Cooking. “Bah! Humbug!” Stay at home public health recommendations have created issues for those of us who love to go out to eat. Many of us might be lacking the necessities and/or know how to start cooking in our own kitchens and have been left to figure it out on our own. No worries! The library is here to provide some resources for you.
It is difficult to cook properly when not stocked with pantry essential ingredients. According to The Art of the Pantry by Claire Thomson, “A well-stocked pantry is an empowering thing, and with it, the possibility of cooking something from anything . . . is entirely achievable.”
So what constitutes a “well stocked pantry”? According to Geoffrey Zakarian’s My Perfect Pantry, there are 19 “foundation items” that he “…suggests stocking up in small quantities and replacing at least once per year.” They are: Allspice, Bay Leaves, Cayenne Pepper, Celery Salt, Cinnamon (ground), Cloves (whole), Cream of Tartar, Cumin (ground), Fennel Seeds, Garlic Powder, Mustard Seeds, Nutmeg (ground), Oregano (dried), Peppercorns (black), Salt (kosher), Salt (sea), Thyme (dried), Vanilla Beans (whole), and Vanilla Extract.
Then, there are his “50 Essential Pantry Ingredients”: Almonds, Anchovies, Baking Soda, Barley, BBQ Sauce, Beans (black, cannellini, & lima), Bread Crumbs, Chickpeas, Chocolate (semisweet), Cocoa Powder, Coconut Milk, Espresso (instant), Flour (all-purpose), Gelatin, Honey, Jam (raspberry), Ketchup, Maple Syrup, Milk (evaporated), Mustard (yellow), Oats (steel cut), Oil (canola & EVOO), Pasta (elbow macaroni, orecchiette, & spaghetti), Peanut Butter, Pecans, Pine Nuts, Popcorn (kernels), Raisins (golden), Rice (long-grain brown & white), Soy Sauce, Stock (chicken & vegetable), Sugar (confectioners’ & granulated), Tea (earl grey), Tabasco (red), Tomatoes (canned), Tuna (canned in olive oil), Vinegar (cider, red, & white), Worcestershire Sauce, and Yeast.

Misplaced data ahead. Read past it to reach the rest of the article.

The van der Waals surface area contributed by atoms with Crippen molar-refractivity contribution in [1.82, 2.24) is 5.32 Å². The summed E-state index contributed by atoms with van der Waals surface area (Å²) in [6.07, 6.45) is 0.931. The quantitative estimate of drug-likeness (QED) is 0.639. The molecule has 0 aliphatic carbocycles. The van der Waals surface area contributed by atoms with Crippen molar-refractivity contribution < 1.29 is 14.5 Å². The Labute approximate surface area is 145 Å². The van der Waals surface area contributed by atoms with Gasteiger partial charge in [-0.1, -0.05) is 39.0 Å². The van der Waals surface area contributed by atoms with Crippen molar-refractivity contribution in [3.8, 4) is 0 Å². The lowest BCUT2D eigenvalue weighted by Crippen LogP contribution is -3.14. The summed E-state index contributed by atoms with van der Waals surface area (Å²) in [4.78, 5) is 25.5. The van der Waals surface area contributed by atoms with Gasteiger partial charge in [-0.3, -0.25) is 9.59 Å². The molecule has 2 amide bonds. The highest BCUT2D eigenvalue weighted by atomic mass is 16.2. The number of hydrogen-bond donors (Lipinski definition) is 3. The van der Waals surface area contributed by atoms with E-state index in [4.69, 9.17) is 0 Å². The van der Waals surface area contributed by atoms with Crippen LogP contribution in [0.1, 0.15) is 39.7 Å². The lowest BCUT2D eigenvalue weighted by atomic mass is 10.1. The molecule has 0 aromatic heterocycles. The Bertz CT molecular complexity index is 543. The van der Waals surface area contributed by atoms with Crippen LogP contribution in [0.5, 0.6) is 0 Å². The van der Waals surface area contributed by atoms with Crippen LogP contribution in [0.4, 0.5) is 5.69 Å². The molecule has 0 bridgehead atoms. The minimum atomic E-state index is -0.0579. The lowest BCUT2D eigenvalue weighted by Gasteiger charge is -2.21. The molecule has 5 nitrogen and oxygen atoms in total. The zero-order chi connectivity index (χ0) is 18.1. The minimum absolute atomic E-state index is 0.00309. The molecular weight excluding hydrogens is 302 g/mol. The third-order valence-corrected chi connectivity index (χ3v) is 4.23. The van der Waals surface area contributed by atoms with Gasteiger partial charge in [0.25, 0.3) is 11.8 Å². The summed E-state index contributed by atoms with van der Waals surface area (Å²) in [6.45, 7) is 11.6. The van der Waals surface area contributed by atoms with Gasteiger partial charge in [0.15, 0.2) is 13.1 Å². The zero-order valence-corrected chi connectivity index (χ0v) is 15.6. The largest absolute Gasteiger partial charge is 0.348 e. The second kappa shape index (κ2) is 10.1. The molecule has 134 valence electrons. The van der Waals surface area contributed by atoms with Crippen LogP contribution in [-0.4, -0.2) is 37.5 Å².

The Denver Post has a fantastic article, “How to Make the Most of a Stretched-Thin Pantry” 1 that might be helpful to you during quarantine. I encourage you to also check out Eat This, Not That’s “20 Healthy Foods to Add to Your Coronavirus Grocery List” 2. Remember, many grocery stores are now offering free pickup. It might be a good time to try grocery pickup or delivery if you have not attempted to try it before.
Always pay close attention to the word usage and commas in recipes. In Hack Your Cupboard by Alyssa Wiegand & Carla Carreon, they state, “There is a difference between ‘1 cup peanuts, chopped’ and ‘1 cup chopped peanuts’ . . . In the first example, you measure out 1 cup of peanuts and then chop them. In the second example, you chop a bunch of peanuts, then measure out 1 cup. You can fit a lot more peanuts in 1 cup when they’re already chopped up, so watch those commas!”
A sharp knife is safer than a dull knife. More cutting force has to be applied to a dull knife and a dull knife can slip off of the food you are attempting to cut. Look up different ways to keep your knives sharp and always use proper knife skills when using your knives. Check out this infographic from Illustrated Bites 3 :
Many restaurants are closed currently, so use this quarantine as an opportunity to get creative or experiment with your cooking. Staple dishes can change radically by altering a few ingredients or steps in the process. Chef Roy Choi has a wonderful and easy way to spice up your typical ramen noodle dish that, frankly sounds crazy, but is actually delicious. Feel free to check out the recipe on Tasting Table here 4 or check out the video on Youtube here 5.
Although it might not be possible to attend your favorite restaurant, changing things up in the kitchen might make your quarantine a little more tolerable. Feel free to use this time to brush up on some new kitchen techniques or recipes or experiment and see what you can create!
Librarian, Science & Technology Division